Yang Liu, Hai Chi, Longfei Li, Stephen J Rossiter, Shuyi Zhang
The visual ability and associated photic niche of early mammals is debated. The theory that ancestral mammals were nocturnal is supported by diverse adaptations. However, others argue that photopigment repertoires of early mammals are more consistent with a crepuscular niche, and support for this also comes from inferred spectral tuning of middle/long wavelength-sensitive (M/LWS) opsin sequences. Functional studies have suggested that the M/LWS pigment in the ancestor of Mammalia was either red- or green-sensitive; however, these were based on outdated phylogenies with key lineages omitted...
February 14, 2018: Molecular Biology and Evolution
Robert E Blankenship, Daniel C Brune, Jon C Olson
Here we provide reflections of and a tribute to John M. Olson, a pioneering researcher in photosynthesis. We trace his career, which began at Wesleyan University and the University of Pennsylvania, and continued at Utrech in The Netherlands, Brookhaven National Laboratory, and Odense University in Denmark. He was the world expert on pigment organization in the green photosynthetic bacteria, and discovered and characterized the first chlorophyll-containing protein, which has come to be known as the Fenna-Matthews-Olson (FMO) protein...
February 19, 2018: Photosynthesis Research
Andjin Siegenthaler, Alexander Mastin, Clément Dufaut, Debapriya Mondal, Chiara Benvenuto
A combination of burrowing behaviour and very efficient background matching makes the brown shrimp Crangon crangon almost invisible to potential predators and prey. This raises questions on how shrimp succeed in concealing themselves in the heterogeneous and dynamic estuarine habitats they inhabit and what type of environmental variables and behavioural factors affect their colour change abilities. Using a series of behavioural experiments, we show that the brown shrimp is capable of repeated fast colour adaptations (20% change in dark pigment cover within one hour) and that its background matching ability is mainly influenced by illumination and sediment colour...
February 19, 2018: Scientific Reports
Hanlu Twyman, Staffan Andersson, Nicholas I Mundy
BACKGROUND: Exaggerated signals, such as brilliant colours, are usually assumed to evolve through antagonistic coevolution between senders and receivers, but the underlying genetic mechanisms are rarely known. Here we explore a recently identified "redness gene", CYP2J19, that is highly interesting in this context since it encodes a carotenoid-modifying enzyme (a C4 ketolase involved in both colour signalling and colour discrimination in the red (long wavelength) spectral region...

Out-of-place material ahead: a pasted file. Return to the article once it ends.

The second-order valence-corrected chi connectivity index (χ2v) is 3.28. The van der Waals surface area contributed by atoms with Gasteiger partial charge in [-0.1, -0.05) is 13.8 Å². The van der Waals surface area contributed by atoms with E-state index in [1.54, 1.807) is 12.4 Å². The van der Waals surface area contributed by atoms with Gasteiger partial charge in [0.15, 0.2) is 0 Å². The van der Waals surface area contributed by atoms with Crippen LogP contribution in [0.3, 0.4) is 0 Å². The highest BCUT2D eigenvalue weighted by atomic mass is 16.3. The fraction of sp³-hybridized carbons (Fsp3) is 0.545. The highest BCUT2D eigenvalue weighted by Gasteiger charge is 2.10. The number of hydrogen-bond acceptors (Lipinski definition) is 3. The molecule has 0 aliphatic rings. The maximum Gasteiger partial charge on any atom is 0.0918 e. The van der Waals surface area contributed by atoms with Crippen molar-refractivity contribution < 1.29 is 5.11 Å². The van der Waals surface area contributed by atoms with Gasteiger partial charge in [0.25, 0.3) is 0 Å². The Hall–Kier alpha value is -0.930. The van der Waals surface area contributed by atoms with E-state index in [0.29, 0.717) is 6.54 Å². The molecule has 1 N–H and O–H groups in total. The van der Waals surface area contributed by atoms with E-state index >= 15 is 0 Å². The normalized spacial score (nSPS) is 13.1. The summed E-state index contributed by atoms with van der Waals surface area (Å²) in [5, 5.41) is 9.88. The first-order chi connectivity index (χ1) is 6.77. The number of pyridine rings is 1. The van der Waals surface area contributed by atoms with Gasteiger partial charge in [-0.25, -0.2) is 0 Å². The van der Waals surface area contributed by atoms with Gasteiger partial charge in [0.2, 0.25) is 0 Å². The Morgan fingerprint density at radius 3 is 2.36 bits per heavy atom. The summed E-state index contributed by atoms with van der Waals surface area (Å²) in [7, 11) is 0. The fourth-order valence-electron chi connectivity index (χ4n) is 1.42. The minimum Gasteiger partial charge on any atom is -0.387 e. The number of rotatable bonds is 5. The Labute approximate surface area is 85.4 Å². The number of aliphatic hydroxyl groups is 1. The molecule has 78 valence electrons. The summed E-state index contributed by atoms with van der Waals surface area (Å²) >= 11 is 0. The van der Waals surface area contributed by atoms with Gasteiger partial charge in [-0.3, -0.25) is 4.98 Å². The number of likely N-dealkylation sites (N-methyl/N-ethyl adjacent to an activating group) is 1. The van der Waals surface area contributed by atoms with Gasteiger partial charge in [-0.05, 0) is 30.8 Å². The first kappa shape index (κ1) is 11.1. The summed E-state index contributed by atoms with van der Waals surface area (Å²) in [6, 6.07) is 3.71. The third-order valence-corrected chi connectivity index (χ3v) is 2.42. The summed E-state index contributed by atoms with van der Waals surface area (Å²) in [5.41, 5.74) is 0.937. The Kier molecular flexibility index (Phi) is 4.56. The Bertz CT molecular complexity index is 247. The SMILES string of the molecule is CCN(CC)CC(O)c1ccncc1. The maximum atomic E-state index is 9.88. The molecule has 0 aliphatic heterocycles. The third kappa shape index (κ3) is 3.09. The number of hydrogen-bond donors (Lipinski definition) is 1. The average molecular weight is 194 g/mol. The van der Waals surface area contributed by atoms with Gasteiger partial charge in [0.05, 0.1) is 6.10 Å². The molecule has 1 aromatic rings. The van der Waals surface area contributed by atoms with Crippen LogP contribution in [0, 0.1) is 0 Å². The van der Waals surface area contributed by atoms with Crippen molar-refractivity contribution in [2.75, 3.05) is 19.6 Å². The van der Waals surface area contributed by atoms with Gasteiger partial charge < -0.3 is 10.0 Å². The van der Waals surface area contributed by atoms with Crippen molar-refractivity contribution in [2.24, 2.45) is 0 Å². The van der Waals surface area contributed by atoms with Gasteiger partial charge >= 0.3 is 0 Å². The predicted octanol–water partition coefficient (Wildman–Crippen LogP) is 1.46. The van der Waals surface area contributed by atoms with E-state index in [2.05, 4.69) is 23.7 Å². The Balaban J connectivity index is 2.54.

February 13, 2018: BMC Evolutionary Biology
Ismael Galván, María Del Mar Delgado, Pablo R Camarero, Rafael Mateo, Rui Lourenço, Vincenzo Penteriani
Porphyrins are pigments produced in most animal cells during the synthesis of heme, but their importance for external coloration is unclear. Owls (Order Strigiformes) are among the few animals that accumulate porphyrins in the integument, where it could serve as a means of signaling. Here we hypothesized that the porphyrin content of feathers may depend on body condition and breeding site quality in Eurasian eagle owl (Bubo bubo) fledglings and thus constitute amplifiers of the quality of the area where they are born...
February 13, 2018: Integrative Zoology
Hongwei Gao
BACKGROUND: Tyrosinase plays a key role in the formation of skin melanin. The excessive accumulation of skin melanin will cause the serious aesthetic problems for human beings. HYPOTHESIS/PURPOSE: To find the potent tyrosinase inhibitors using computational simulation from TCM Database@Taiwan. STUDY DESIGN: Inhibitors of tyrosinase have been thought as potential drugs for the decrease of melanin synthesis in the process of pigmentation. To develop new tyrosinase inhibitors, we performed a virtual screening from Traditional Chinese medicine (TCM) and Druglike Databases using the best 3D QSAR pharmacophore model as a 3D search query...
January 1, 2018: Phytomedicine: International Journal of Phytotherapy and Phytopharmacology
Mieke Anthonissen, Jill Meirte, Peter Moortgat, Koen Maertens, Daniel Daly, Steffen Fieuws, Cindy Lafaire, Lieve De Cuyper, Eric Van den Kerckhove
OBJECTIVE: Depressomassage is a non-invasive massage technique using a mechanical suction device that is used in the treatment of traumatic or burn scars. Since color and transepidermal water loss (TEWL) are respectively the most important physical and physiological characteristic of hypertrophic scar formation, we wanted to investigate the effects of depressomassage on the recovery of color and TEWL in burn scars compared to the traditional physiotherapy. METHODS: In this pilot comparative controlled study a total 43 burn patients were included and allocated into 2 groups...
January 27, 2018: Burns: Journal of the International Society for Burn Injuries